By Johnson Mayambala
Pulling off a perfect kwanjula or wedding involves putting focus in priority areas. One of such areas is entertainment. This is one of the most important areas yet sometimes, less importance is given to it. Couples will focus on how they will dress up, cake, décor, and food but less is said of entertainment.
Entertainment is usually taken in other items and is rarely discussed in detail during preparatory meetings. Yet, it sets the mood for the guests and creates lasting memories too. Entertainment involves having a perfect MC, good music, public address system, and live performances if any.
Over the years, I have had a chance to attend or be involved in the planning process for kwanjula and weddings for my relatives and friends. Whenever the issue of entertainment is brought up, it is either rushed through or left to the couple to appoint someone to coordinate that area.
This is because couples usually prefer surprising their guests. But behind the scenes of deciding what kind of entertainment to have at the function, couples are usually divided depending on their preferences.
Some prefer having artists, other live bands and yes, there are those who choose not to have any either due to financial constraints or failure to agree on what to settle for.
Mr Timothy Wandabwa, a sound technician at Uganda Christian University, says he chose to have a band at their wedding because as a couple, they enjoy live music.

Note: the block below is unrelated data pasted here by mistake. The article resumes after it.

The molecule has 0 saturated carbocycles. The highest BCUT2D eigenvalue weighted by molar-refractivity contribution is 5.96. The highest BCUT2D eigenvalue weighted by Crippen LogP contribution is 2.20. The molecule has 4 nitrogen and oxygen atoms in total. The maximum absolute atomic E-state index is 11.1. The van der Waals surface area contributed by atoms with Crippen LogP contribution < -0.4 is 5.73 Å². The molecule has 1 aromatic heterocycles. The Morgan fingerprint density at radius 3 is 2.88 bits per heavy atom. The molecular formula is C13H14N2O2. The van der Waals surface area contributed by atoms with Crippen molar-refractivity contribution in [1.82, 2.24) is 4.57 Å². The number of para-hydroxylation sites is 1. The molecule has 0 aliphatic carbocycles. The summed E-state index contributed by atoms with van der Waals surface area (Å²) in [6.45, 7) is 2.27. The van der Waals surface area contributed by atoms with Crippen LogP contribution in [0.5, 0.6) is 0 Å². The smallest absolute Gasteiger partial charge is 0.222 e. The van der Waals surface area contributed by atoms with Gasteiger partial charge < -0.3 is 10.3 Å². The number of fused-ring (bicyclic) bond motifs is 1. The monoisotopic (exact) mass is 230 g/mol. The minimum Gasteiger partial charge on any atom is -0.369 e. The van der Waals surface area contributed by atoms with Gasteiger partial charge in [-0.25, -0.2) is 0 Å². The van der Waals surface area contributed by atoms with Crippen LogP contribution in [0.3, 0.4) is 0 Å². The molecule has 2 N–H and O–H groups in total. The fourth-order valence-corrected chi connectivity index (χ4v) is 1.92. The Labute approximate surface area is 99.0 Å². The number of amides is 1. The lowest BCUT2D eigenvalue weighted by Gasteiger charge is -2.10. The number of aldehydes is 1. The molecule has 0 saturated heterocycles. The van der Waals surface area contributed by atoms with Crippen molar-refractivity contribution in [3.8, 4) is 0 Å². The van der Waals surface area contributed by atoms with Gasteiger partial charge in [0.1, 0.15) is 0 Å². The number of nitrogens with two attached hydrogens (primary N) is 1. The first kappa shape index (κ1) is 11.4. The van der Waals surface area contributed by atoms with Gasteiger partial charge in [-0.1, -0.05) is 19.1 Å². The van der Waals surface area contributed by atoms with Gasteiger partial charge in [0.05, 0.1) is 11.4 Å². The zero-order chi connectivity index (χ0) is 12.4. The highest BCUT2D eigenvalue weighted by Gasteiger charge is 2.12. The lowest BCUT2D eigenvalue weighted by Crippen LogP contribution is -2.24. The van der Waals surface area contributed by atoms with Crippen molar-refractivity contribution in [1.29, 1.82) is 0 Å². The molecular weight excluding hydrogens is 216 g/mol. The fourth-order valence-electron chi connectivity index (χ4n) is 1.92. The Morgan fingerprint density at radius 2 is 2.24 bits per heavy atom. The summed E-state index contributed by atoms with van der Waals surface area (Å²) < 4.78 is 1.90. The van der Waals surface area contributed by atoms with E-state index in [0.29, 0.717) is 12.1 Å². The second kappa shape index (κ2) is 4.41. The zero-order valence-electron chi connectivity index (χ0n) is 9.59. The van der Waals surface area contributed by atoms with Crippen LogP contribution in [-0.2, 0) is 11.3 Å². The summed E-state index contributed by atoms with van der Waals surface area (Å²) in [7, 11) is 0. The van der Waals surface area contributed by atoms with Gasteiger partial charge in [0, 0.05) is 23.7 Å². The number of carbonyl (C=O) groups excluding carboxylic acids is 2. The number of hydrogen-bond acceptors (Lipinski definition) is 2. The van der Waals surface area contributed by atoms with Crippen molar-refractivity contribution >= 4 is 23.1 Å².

“I am a band guy and I am passionate about live music,” he says.
On the other hand, Mrs Sarah Kawooya, an assistant editor of Hansard at Parliament, says she agreed with Mr Kawooya to invite an artiste that they both liked.
“I love live music and disregard functional beats after studio production. Secondly, most people say I look alike with [Mariam] Ndagire. So we agreed and invited her,” she says.
Even when Wandabwas and Kawooyas had a choice of either a band or an artiste, another couple chose not to have any. First, the groom wanted the band and even booked it but the bride had a different view. In the end, they chose not to invite neither an artiste nor a band.
“Having a DJ and an MC who is a comedian at that is enough entertainment and noise for such a short time. My husband had booked a good band but I advised him otherwise. My guests still had fun because the MC and DJ did a perfect job,” says the bride.
The choice of entertainment all goes back to preferences between couples. If you must have any band or artiste invited at your function, those involved in the game have some advice.
“Usually, the brides love specific artistes and the grooms love specific bands. When artistes come into play, a number of things have to be considered. Most artistes do not keep time yet a band can be at the venue even before the reception starts,” says Mr Daniel Kawesa, an artiste and a member of Band Kariel.
He, however, says it can be very disappointing if the band turns up late for the function too. He advises that such occurrences can be sorted by preparing early enough.
He also says whereas the artiste can be very predictable in terms of delivery, the band can perform the couple’s playlist and a few additional good songs that the couple may not have thought of.
Mr Derrick Mugisha, a member of Magical Sounds band, also agrees by saying: “Unlike artistes who will come and mime a limited number of their songs, we give the couple the liberty to choose a playlist and we deliver on that. We will also be there from the beginning to the end of the function.”
He says to get the best out of a band, the couple must discuss every detail and agree with the managers before the deal is sealed. He also advises that a background check should be done before choosing which band to settle with.
Mr Kawesa says: “The band is the new artiste at most weddings. Having a band play is the new trend but factors of time, space and finances, among others, should be considered. It is better to go for artistes who have bands because there, a couple shoots two birds with one stone.”